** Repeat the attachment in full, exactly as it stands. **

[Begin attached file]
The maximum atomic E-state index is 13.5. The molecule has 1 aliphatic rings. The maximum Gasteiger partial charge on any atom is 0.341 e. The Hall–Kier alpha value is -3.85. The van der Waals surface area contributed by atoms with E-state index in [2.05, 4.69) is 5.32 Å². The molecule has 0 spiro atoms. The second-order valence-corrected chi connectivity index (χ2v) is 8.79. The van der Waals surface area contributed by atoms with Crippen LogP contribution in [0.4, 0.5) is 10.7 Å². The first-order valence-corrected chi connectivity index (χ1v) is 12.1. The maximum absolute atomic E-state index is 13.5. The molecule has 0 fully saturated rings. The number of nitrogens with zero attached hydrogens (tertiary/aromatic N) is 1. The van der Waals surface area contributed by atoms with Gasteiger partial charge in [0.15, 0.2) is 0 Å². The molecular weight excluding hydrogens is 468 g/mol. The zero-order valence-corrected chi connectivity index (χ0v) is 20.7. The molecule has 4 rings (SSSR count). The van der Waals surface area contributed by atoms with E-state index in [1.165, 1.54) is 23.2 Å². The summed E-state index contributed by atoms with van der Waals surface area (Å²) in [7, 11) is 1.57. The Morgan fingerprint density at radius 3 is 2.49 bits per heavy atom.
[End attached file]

The maximum atomic E-state index is 13.5. The molecule has 1 aliphatic rings. The maximum Gasteiger partial charge on any atom is 0.341 e. The Hall–Kier alpha value is -3.85. The van der Waals surface area contributed by atoms with E-state index in [2.05, 4.69) is 5.32 Å². The molecule has 0 spiro atoms. The second-order valence-corrected chi connectivity index (χ2v) is 8.79. The van der Waals surface area contributed by atoms with Crippen LogP contribution in [0.4, 0.5) is 10.7 Å². The first-order valence-corrected chi connectivity index (χ1v) is 12.1. The maximum absolute atomic E-state index is 13.5. The molecule has 0 fully saturated rings. The number of nitrogens with zero attached hydrogens (tertiary/aromatic N) is 1. The van der Waals surface area contributed by atoms with Gasteiger partial charge in [0.15, 0.2) is 0 Å². The molecular weight excluding hydrogens is 468 g/mol. The zero-order valence-corrected chi connectivity index (χ0v) is 20.7. The molecule has 4 rings (SSSR count). The van der Waals surface area contributed by atoms with E-state index in [1.165, 1.54) is 23.2 Å². The summed E-state index contributed by atoms with van der Waals surface area (Å²) in [7, 11) is 1.57. The Morgan fingerprint density at radius 3 is 2.49 bits per heavy atom.